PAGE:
We enrolled a large number of mother-live born baby pairs and followed all live births through the neonatal period. Prospective design of this study eliminated the risk of selection as well as recall biases which are common in cross sectional and retrospective studies. Most of the known factors associated with care seeking practice were adjusted for in the analysis. However, a major limitation of the study was our reliance on LMP to determine gestational age. Common criticisms of the LMP method for gestational age determination include possible inaccuracy in recall, heaping on certain dates, and generalized assumption of “normal” menstrual cycle [6163]. Given the need for clinical skills to determine gestational age by Dubowitz or Ballard methods and technical skills plus costs in using ultrasound, LMP remains the most feasible option in many rural, low resource settings such as ours. A related concern is the potential threat of having selection bias due to exclusion of women who could not report their LMP date. We examined for any differential in the characteristics of women whom we excluded, and found nothing significant. By restricting analyses to newborns visited by a CHW within two weeks after the birth, we may have potentially introduced survival bias; for example by excluding a baby who died before receiving a CHW visit (n = 495; 1.8% of 27,460).

Conclusions

Our study results yielded the following recommendations to improve health care seeking for preterm babies in similar settings: 1) Involve community-preferred health care providers, even if they are unqualified (i.e.- not qualified in terms of western medicine practice; for example: homeopathic practitioners), to facilitate community-based health education and awareness raising programs; consider training them to recognize signs of illness and to refer sick newborns to qualified providers/facilities; and 2) Integrate postnatal care seeking messages (for both mother and baby) into antenatal counselling. Simultaneously, community-based health counselling and behaviour change communication strategies might have the potential to improve parental recognition of illness leading to early health care seeking for newborns, specifically preterm babies, and thus possibly will be critical for achieving success in community-based maternal and newborn health programs in low-income countries. Finally, we recommend further studies on community-level care seeking practices for preterm babies which would help in planning programs to reduce morbidity and mortality risks for babies who are ‘Born Too Soon’.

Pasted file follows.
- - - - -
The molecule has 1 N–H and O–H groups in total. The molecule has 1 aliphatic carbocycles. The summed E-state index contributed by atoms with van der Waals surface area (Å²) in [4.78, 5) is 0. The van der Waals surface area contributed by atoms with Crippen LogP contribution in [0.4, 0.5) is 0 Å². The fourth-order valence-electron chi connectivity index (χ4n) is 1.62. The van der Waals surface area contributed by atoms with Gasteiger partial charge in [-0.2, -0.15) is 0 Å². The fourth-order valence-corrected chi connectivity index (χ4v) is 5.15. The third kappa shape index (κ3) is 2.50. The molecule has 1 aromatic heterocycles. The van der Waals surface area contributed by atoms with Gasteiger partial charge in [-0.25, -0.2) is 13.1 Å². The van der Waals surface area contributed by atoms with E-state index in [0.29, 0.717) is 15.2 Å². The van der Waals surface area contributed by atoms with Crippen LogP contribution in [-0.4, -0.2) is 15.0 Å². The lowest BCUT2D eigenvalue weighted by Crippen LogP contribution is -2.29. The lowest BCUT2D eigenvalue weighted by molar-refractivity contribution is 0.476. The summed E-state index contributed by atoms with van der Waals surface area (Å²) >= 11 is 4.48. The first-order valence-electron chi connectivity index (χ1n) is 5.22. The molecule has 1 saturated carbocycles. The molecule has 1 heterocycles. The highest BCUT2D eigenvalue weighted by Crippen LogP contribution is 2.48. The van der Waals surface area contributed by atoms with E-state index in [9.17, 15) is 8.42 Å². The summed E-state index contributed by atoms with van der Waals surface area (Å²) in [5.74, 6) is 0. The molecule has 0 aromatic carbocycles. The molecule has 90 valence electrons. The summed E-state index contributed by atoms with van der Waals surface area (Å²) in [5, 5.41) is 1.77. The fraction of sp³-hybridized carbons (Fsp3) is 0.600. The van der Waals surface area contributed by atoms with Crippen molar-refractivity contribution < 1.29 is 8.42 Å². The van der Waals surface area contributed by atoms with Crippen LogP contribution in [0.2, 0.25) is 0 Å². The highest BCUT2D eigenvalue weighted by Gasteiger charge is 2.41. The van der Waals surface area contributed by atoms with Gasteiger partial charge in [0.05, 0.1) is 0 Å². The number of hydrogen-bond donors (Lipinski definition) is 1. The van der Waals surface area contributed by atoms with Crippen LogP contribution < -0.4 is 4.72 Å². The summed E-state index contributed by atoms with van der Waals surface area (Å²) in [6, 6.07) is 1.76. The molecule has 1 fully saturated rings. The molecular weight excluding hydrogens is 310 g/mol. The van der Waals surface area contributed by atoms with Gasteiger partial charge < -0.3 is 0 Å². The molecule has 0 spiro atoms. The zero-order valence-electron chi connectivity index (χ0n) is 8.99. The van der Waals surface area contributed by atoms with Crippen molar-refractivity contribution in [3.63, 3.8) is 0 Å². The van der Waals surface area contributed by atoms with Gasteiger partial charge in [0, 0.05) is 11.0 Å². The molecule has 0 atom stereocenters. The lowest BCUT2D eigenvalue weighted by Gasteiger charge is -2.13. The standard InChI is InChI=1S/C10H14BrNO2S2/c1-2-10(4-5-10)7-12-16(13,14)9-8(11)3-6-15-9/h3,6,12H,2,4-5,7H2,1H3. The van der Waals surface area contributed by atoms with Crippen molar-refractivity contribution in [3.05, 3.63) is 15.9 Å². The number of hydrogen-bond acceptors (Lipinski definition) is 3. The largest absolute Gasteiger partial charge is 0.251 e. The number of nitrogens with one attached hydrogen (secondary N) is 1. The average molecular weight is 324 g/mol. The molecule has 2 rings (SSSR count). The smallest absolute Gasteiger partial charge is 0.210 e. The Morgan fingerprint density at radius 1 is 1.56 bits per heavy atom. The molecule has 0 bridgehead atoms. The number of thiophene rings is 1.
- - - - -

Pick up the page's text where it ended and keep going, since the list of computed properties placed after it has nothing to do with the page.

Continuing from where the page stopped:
Authors’ information

ProjAHNMo stands for Project for Advancing Health of Newborn and Mothers.

Declarations

Acknowledgements

The study was conducted by the Projahnmo study group in Bangladesh. Projahnmo is a partnership of the ICDDR,B; the Bangladesh government’s Ministry of Health and Family Welfare; Bangladeshi nongovernmental organizations, including Shimantik, Save the Children-US, Dhaka Shishu Hospital and the Institute of Child and Mother Health; and the Johns Hopkins Bloomberg School of Public Health. We thank the members of the Projahnmo study team, including Projahnmo field and data management staff who worked tirelessly, and our colleagues at the Bangladesh Ministry of Health and Family Welfare at the sub-district, district and national levels for their valuable support. We are also thankful to many individuals in Sylhet for their generous support and timely effort to conduct this study successfully.

Funding for the Projahnmo Project was provided by the United States Agency for International Development, Office of Health, Infectious Diseases, and Nutrition, Global Health Bureau and the Dhaka Mission through the Global Research Activity Cooperative Agreement (GHS-A-00-03-00019-00), and the Saving Newborn Lives initiative of Save the Children through a grant from the Bill and Melinda Gates Foundation.

Rashed Shah was supported through a Fogarty Training Grant (Grant # D43TW7587) during the period of data analyses and manuscript writing.

Authors’ Affiliations

(1)
Department of International Health, International Center for Maternal and Newborn Health (ICMNH), Johns Hopkins Bloomberg School of Public Health
(2)
Department of Health and Nutrition, Save the Children-USA
(3)
Global Development Division, Bill and Melinda Gates Foundation
(4)
International Centre for Diarrheal Disease Research
(5)
Ma-Moni Project, MCHIP/Save the Children, Bangladesh Country office

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  64. Pre-publication history